Does the combination of a high dividend yield and a low enterprise multiple make HEI a good value? Maybe. But the calculus is still more complicated. For example, HEI also has one of the lowest operating income margins in the industry, which might reflect the high cost of doing business in Hawaii or could mean the company operates inefficiently. Similarly, HEI’s net income grew by 22.87 percent in the last fiscal year, which looks pretty good compared to a 43.43 percent decline in net income across the industry. But Sarce points out that the growth in profits comes only after five years of decline, so it’s an increase from a low base. Then, there’s the old standby multiple: price to earnings ratio (P/E), which compares the price of a share of stock to the company’s earnings per share.  On his Bloomberg screen, Sarce points out that HEI was trading at a fairly typical P/E of 15.21 (the industry average was 15.36). Does that mean the company is a typical utility? Hardly. HEI may be the only American utility that also owns a bank.

Minnick interjects with another dichotomy in the analysis of HEI: “A company’s value is usually driven either by the return on invested capital (ROIC) or growth,” he says. ROIC, he explains, differs from its cousin, return on equity, because it includes both equity and debt. “And they both matter,” he says; it’s simply a matter of how a company chooses to capitalize itself. But whether a company raises funds by selling shares or borrowing, it has to make profits off that capital, otherwise, no amount of growth will help. Yet, at HEI, the numbers are ambiguous again. Pointing out the company’s ROIC of 5.75 percent, Minnick says, “You can see HEI is kind of underperforming, at least compared to the industry average of 8.32 percent. That means its growth, an industry-leading 9.74 percent, is outperforming revenues. It’s still a positive factor, because it’s still growing and still profitable, but it could use its money more wisely.”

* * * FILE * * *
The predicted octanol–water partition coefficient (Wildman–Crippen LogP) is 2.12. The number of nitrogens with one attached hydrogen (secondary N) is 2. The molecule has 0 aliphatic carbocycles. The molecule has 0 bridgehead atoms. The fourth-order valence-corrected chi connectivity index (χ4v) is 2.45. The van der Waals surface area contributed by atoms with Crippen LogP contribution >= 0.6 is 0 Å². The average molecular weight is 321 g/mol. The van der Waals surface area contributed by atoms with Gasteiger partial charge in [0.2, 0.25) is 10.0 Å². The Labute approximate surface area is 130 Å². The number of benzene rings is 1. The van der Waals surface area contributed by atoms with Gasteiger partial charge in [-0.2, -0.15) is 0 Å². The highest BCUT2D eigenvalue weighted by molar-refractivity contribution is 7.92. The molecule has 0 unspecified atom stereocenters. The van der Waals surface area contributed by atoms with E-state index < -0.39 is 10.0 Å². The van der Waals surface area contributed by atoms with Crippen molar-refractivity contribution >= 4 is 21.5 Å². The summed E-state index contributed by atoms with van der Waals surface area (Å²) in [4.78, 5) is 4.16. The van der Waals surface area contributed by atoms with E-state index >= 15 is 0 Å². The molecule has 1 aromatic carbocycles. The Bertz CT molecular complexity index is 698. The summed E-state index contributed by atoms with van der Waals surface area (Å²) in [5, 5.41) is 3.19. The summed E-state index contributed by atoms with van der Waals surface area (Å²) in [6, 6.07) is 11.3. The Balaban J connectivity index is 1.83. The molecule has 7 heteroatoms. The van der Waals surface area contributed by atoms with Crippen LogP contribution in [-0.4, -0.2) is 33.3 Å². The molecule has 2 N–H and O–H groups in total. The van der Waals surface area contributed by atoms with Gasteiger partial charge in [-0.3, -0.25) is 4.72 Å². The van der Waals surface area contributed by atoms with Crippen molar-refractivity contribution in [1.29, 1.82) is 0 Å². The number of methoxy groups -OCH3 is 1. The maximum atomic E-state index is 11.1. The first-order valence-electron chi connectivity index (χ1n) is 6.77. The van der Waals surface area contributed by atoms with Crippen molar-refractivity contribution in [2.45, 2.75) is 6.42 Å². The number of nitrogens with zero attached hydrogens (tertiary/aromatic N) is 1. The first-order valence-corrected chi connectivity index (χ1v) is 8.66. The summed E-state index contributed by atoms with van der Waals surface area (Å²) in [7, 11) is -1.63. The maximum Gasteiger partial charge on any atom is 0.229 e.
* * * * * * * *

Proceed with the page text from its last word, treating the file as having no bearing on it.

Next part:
Does that mean you should invest in HEI? Maybe. “There’s a caveat to everything, pretty much,” Minnick says with a smile.

Bank of Hawaii

Multiples such as EV/EBITDA are important in evaluating utilities, but not banking.